When Ms. Gray talks about legal standing, she is referencing criminal convictions as well as employment-related litigation and various quasi-criminal or civil legal issues that can appear in public legal records made available through the criminal and civil courts of the state (and federal courts).
Employers are often on the watch for employees with a history of dishonesty, such as theft charges, and to a lesser extent employment litigation, such as discrimination suits, but in this employer-favored job market even a DUI from years ago might be enough to edge you out of the running for a position.
There is no way to remove civil litigation records but criminal convictions can sometimes be expunged from records, making them unavailable to an employer’s background check (if conducted lawfully). If you have a criminal record then it may be worthwhile to pursue expungement of as much as you can.
It might surprise some to learn that employers sometimes conduct background checks that include fiscal responsibility, or financial responsibility, concerns. Increasingly employers are pulling credit reports for job applicants to learn more about your financial dealings.
A history of credit defaults, bankruptcy, writing hot checks, and other problems on your credit report may suggest to the employer that you have money problems, you are irresponsible, or you do not respect the obligations you have agreed to. Sometimes these concerns are legitimate. Sometimes these things appear on credit reports from the distant past.
It is common after a divorce for one or both parties to file for bankruptcy because they can no longer support the financial obligations from the marriage plus the separate financial obligations that each person incurs after the divorce.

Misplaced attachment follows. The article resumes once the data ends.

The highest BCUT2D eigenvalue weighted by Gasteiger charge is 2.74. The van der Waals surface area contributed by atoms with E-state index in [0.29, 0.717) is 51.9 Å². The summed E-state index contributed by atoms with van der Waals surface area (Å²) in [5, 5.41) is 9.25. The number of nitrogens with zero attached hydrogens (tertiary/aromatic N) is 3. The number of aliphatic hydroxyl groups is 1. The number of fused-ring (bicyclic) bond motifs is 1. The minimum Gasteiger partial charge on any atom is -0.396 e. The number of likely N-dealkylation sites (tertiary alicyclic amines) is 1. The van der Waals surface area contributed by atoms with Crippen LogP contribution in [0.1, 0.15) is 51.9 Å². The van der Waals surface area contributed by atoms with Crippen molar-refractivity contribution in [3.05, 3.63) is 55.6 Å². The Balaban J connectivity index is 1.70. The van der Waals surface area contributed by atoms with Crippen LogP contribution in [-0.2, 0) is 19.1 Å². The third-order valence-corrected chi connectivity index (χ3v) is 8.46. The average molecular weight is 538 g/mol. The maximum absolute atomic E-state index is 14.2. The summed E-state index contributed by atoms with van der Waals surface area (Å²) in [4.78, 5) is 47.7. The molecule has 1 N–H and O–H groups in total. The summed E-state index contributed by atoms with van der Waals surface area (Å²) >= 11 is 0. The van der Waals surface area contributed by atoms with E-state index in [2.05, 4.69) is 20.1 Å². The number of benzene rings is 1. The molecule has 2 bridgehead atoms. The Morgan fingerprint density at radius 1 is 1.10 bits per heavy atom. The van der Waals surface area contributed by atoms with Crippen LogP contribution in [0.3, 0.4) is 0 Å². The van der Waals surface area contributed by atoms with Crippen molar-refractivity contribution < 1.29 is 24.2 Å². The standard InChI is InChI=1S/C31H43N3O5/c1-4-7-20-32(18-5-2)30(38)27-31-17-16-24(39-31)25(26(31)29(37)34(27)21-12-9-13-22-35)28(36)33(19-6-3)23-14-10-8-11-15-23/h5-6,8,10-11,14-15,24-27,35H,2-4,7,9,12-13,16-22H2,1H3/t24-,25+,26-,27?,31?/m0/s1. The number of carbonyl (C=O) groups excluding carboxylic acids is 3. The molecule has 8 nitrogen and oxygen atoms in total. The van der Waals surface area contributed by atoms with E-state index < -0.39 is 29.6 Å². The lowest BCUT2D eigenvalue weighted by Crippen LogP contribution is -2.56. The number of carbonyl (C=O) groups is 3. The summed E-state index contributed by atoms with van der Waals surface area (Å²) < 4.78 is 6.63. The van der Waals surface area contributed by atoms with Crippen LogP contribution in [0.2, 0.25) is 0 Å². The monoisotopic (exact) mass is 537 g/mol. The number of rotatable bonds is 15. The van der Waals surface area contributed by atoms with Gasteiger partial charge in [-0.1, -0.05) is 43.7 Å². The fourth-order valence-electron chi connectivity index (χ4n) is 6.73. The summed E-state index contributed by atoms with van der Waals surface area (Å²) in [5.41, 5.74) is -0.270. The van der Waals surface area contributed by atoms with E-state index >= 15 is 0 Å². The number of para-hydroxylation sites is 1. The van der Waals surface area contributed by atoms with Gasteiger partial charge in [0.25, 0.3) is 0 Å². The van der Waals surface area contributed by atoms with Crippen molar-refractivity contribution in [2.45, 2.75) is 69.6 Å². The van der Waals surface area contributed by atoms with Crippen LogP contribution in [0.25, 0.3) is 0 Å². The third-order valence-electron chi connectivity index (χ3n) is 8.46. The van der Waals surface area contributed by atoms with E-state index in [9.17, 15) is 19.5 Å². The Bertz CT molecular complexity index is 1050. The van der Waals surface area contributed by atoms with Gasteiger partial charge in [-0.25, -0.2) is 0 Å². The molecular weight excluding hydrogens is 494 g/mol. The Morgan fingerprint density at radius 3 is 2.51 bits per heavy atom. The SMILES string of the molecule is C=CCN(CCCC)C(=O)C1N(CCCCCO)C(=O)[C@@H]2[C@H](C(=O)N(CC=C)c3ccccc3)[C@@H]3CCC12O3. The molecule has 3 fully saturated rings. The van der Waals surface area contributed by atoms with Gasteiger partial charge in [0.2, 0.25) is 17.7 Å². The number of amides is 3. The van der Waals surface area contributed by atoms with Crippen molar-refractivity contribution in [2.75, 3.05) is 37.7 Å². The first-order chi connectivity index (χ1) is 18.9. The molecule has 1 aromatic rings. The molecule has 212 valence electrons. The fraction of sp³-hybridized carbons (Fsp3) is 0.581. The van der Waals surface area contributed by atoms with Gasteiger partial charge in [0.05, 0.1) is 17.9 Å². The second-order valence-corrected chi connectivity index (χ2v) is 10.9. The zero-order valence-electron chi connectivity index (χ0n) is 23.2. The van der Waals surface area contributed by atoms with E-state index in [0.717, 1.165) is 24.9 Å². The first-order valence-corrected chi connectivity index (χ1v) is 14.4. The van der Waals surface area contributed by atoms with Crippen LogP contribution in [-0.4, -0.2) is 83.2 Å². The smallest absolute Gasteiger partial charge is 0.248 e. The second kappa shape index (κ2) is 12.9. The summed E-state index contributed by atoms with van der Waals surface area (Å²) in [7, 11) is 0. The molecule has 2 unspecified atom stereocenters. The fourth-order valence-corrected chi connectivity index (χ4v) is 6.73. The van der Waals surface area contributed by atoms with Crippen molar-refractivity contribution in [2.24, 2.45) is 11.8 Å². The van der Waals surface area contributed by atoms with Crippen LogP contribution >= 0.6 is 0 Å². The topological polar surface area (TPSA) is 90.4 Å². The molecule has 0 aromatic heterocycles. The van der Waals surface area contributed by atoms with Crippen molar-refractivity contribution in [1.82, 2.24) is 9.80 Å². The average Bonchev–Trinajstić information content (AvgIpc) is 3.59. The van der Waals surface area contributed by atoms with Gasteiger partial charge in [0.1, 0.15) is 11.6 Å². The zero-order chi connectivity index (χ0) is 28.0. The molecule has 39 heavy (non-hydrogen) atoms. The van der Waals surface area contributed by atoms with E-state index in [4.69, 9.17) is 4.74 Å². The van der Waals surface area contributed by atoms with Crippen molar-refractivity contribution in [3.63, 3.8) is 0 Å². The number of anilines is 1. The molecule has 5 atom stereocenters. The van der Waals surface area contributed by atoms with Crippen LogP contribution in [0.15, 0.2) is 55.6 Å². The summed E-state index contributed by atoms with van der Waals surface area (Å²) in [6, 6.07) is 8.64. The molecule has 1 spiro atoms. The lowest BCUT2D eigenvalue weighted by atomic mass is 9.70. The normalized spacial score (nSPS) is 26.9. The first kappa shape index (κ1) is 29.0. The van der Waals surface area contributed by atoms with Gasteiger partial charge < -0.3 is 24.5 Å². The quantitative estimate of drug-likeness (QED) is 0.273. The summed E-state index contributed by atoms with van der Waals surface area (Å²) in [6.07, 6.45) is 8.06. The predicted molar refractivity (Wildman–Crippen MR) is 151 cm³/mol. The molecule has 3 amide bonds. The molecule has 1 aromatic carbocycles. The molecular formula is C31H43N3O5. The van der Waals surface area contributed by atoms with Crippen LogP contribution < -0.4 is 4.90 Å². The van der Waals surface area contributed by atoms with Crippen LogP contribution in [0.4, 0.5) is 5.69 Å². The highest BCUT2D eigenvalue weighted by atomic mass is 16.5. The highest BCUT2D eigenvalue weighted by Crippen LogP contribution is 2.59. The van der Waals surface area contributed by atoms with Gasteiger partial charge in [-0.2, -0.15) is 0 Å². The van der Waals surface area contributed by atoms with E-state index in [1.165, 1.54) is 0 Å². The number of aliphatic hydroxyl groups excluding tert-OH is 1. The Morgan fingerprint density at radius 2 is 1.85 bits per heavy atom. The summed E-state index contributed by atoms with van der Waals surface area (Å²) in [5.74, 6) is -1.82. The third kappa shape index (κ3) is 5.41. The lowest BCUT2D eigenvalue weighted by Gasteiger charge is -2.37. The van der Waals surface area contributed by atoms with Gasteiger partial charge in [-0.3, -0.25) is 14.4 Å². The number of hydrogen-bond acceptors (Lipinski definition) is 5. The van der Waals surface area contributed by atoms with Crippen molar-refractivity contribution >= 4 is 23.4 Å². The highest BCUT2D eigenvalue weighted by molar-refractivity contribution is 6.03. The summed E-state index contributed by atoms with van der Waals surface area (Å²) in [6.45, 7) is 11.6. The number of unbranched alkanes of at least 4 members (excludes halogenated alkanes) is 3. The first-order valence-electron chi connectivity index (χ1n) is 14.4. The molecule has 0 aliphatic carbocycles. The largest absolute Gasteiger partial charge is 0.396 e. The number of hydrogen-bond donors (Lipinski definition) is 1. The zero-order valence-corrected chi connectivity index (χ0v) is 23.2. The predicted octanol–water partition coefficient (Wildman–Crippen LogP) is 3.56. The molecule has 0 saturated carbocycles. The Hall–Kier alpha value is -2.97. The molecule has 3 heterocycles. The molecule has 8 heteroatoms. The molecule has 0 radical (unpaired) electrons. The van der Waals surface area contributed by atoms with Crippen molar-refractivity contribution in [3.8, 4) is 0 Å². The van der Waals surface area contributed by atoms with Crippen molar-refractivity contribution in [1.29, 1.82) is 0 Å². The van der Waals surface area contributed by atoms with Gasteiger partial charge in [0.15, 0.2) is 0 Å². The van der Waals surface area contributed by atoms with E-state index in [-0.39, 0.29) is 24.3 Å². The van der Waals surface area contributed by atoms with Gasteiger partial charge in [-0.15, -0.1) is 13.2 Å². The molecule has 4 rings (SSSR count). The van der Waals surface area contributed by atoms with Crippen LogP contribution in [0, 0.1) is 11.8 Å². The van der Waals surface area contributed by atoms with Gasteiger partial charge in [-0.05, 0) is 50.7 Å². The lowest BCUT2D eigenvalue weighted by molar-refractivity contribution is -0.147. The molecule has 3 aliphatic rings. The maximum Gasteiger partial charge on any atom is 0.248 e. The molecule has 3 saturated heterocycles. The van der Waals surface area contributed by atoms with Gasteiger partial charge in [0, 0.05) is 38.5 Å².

An employer might see a recent bankruptcy as a questionable event although the individual had little choice. Cleaning your credit report is a good way to reduce the likelihood that negative credit reporting will affect your job search.
Also may include drug testing
Drug testing is not really a background check because it tests present conduct; but it is usually tied up in the background check process. Drug use can suggest irresponsibility, dangerous behavior and other negative implications that most employers do not want around their workplace. That is not necessarily the case; but enough employers think this way that a positive drug test can quickly put you in the discard pile. Maybe take a break from your recreational drug use while job-hunting.
Last, Ms. Gray mentions that some companies and positions require a more careful review of certain issues. Employers have to consider their risk in hiring an employee. Often that means looking at the particular risks of each position.
A position that requires driving often will have a higher standard for a driving record. A DUI is likely to strike you from the applicant pool for that position.
Similarly, jobs in any financial-related industry is likely to pay attention to your financial history and criminal record for dishonesty. A bank probably doesn’t want to hire the person with theft convictions.
However, a financial adviser with a DUI or two may not be a problem. Jobs that send employees to customers’ homes or businesses may need a closer look at the criminal record for assault, sex-related crimes, and other criminal history that may suggest an applicant is more likely to endanger other people while on the job.
Consider how your financial and criminal background may put you at a disadvantage for certain jobs.